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Birmingham Chamber gets behind mayor, but council still in la-la land

Birmingham Chamber gets behind mayor, but council still in la-la land

🕔25.Jan 2012

It is symptomatic of the way that Birmingham has failed to debate the matter of an elected mayor in any convincing sense that the most influential gathering to discuss the issue to date was organised by the business community, rather than the city’s political leadership.

The Chamber of Commerce finally came off the fence and proclaimed its backing for a mayor in the presence of Local Government Minister Greg Clark, Tory grandee Lord Heseltine, former Labour cabinet member Lord Adonis and the elected mayor of Leicester, Sir Peter Soulsby.

It is true that there are still concerns about the powers a mayor of Birmingham will get, and the extent to which strong Government hints about devolving Whitehall budgets will actually be delivered, but the Chamber’s council of members voted overwhelmingly to campaign for a mayor.

They were joined by fellow business organisation Birmingham Forward, which is also backing a mayor providing sufficient powers are forthcoming from the Government.

Where when this was all happening was the leader of Birmingham City Council, Mike Whitby?

Coun Whitby, a Conservative who has been in control of a Tory-Liberal Democrat coalition since June 2004, chose to attend a meeting of the West Midlands Joint Committee instead.

This is a body made up of leaders of the seven West Midlands councils, which has no executive powers whatsoever. Indeed, if anyone had wanted to dream up the absolute antithesis of elected mayors, the West Midlands Joint Committee would suit admirably, steeped as it is in the disastrous local government boundary changes of the mid-1970s.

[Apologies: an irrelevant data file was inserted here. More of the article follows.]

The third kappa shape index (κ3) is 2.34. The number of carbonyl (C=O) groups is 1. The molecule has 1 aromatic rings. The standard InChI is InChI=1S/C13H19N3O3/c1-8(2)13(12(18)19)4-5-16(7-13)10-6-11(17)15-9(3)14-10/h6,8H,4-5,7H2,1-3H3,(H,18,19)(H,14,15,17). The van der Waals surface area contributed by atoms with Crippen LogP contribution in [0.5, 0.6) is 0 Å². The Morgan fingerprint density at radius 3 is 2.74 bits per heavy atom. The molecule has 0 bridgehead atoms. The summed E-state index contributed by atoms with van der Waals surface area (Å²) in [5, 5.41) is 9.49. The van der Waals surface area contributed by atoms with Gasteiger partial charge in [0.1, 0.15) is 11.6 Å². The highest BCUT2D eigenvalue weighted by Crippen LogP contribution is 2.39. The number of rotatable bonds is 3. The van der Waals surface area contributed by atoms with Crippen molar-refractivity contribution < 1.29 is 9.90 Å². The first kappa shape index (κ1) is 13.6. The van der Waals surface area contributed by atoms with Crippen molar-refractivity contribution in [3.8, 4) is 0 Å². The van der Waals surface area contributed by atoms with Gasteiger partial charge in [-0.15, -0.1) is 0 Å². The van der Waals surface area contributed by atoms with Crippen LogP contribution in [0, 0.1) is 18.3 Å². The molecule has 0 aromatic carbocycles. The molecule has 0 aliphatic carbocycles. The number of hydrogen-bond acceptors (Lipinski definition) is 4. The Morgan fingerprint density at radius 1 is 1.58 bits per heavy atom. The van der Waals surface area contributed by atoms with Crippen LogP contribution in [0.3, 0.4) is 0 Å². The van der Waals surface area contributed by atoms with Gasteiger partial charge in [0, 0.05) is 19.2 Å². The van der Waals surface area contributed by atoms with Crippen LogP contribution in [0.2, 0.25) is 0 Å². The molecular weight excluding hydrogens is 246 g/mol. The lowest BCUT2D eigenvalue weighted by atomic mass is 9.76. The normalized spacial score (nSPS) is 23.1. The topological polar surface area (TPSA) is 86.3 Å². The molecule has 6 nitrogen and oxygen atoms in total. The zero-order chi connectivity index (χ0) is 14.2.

Any ‘decisions’ that it does make with regard to strategic matters – economic redevelopment for example – have to be ratified by each individual council cabinet. The council leaders do not have powers to take regional decisions themselves, they can only do so with the agreement of their cabinet, which for the most controversial decisions will probably also mean gaining the backing of a political group.

The process, naturally, is extremely time-consuming and it can often be difficult, if not impossible, to reach any agreement given the ingrained suspicions that exist between Birmingham, the Black Country and Coventry.

Still, that is where Mike Whitby thought he could best spend his time – dwelling in a talking shop of the past, rather than engaging in debate about the future.

Coun Whitby’s stance is typical of most of the city council and can be summed up as one of placing fingers in ears, shouting la, la,la loudly, and pretending that nothing is happening.

And yet, something is happening. Birmingham will vote in a referendum on May 3 which will decide whether this city is to have an elected mayor, and if the answer is yes an election to choose the mayor will be held on November 15.

To be brutally honest, Coun Whitby’s uncertain stance probably doesn’t matter too much. The chances of Birmingham returning a Conservative mayor in the current political climate would seem to be remote, even so you would think the country’s oldest major political party might at least have a stab at finding a candidate to run the city’s largest city outside of London.